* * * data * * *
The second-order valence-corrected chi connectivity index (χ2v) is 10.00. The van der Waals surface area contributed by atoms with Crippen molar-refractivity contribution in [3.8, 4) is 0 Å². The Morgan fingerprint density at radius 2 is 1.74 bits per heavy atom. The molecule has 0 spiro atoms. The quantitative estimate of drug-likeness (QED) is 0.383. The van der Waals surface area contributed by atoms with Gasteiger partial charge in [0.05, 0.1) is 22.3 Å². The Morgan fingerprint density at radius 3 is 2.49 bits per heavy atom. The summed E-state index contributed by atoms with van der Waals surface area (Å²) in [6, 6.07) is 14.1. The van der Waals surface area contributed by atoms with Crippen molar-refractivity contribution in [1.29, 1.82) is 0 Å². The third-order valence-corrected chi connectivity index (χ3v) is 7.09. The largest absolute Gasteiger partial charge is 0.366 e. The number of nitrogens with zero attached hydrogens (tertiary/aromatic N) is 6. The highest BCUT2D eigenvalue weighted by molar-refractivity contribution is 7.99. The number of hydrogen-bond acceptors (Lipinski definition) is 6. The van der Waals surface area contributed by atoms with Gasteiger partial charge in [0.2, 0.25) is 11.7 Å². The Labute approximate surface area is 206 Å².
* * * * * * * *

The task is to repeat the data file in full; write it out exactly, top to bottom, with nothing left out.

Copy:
The second-order valence-corrected chi connectivity index (χ2v) is 10.00. The van der Waals surface area contributed by atoms with Crippen molar-refractivity contribution in [3.8, 4) is 0 Å². The Morgan fingerprint density at radius 2 is 1.74 bits per heavy atom. The molecule has 0 spiro atoms. The quantitative estimate of drug-likeness (QED) is 0.383. The van der Waals surface area contributed by atoms with Gasteiger partial charge in [0.05, 0.1) is 22.3 Å². The Morgan fingerprint density at radius 3 is 2.49 bits per heavy atom. The summed E-state index contributed by atoms with van der Waals surface area (Å²) in [6, 6.07) is 14.1. The van der Waals surface area contributed by atoms with Crippen molar-refractivity contribution in [1.29, 1.82) is 0 Å². The third-order valence-corrected chi connectivity index (χ3v) is 7.09. The largest absolute Gasteiger partial charge is 0.366 e. The number of nitrogens with zero attached hydrogens (tertiary/aromatic N) is 6. The highest BCUT2D eigenvalue weighted by molar-refractivity contribution is 7.99. The number of hydrogen-bond acceptors (Lipinski definition) is 6. The van der Waals surface area contributed by atoms with Gasteiger partial charge in [0.2, 0.25) is 11.7 Å². The Labute approximate surface area is 206 Å².